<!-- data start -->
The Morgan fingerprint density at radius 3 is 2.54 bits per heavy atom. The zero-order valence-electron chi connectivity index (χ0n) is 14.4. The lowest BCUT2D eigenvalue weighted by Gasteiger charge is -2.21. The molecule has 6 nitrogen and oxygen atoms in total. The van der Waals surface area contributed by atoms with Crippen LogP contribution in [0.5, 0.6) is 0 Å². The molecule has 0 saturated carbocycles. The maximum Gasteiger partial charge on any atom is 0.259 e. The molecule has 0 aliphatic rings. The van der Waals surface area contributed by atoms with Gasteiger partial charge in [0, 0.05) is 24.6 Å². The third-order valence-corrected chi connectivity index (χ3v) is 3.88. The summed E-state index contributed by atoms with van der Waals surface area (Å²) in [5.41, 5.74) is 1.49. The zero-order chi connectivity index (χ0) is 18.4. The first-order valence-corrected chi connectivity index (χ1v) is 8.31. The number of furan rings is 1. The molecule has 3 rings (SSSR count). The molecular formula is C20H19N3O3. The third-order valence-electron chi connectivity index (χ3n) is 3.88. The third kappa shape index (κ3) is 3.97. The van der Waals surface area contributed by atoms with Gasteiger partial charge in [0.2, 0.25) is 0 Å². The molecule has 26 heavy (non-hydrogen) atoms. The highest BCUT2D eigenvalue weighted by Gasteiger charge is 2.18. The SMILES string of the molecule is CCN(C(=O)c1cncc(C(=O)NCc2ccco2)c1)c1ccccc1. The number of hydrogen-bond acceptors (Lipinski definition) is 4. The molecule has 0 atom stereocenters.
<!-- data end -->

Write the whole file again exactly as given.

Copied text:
The Morgan fingerprint density at radius 3 is 2.54 bits per heavy atom. The zero-order valence-electron chi connectivity index (χ0n) is 14.4. The lowest BCUT2D eigenvalue weighted by Gasteiger charge is -2.21. The molecule has 6 nitrogen and oxygen atoms in total. The van der Waals surface area contributed by atoms with Crippen LogP contribution in [0.5, 0.6) is 0 Å². The molecule has 0 saturated carbocycles. The maximum Gasteiger partial charge on any atom is 0.259 e. The molecule has 0 aliphatic rings. The van der Waals surface area contributed by atoms with Gasteiger partial charge in [0, 0.05) is 24.6 Å². The third-order valence-corrected chi connectivity index (χ3v) is 3.88. The summed E-state index contributed by atoms with van der Waals surface area (Å²) in [5.41, 5.74) is 1.49. The zero-order chi connectivity index (χ0) is 18.4. The first-order valence-corrected chi connectivity index (χ1v) is 8.31. The number of furan rings is 1. The molecule has 3 rings (SSSR count). The molecular formula is C20H19N3O3. The third-order valence-electron chi connectivity index (χ3n) is 3.88. The third kappa shape index (κ3) is 3.97. The van der Waals surface area contributed by atoms with Gasteiger partial charge in [0.2, 0.25) is 0 Å². The molecule has 26 heavy (non-hydrogen) atoms. The highest BCUT2D eigenvalue weighted by Gasteiger charge is 2.18. The SMILES string of the molecule is CCN(C(=O)c1cncc(C(=O)NCc2ccco2)c1)c1ccccc1. The number of hydrogen-bond acceptors (Lipinski definition) is 4. The molecule has 0 atom stereocenters.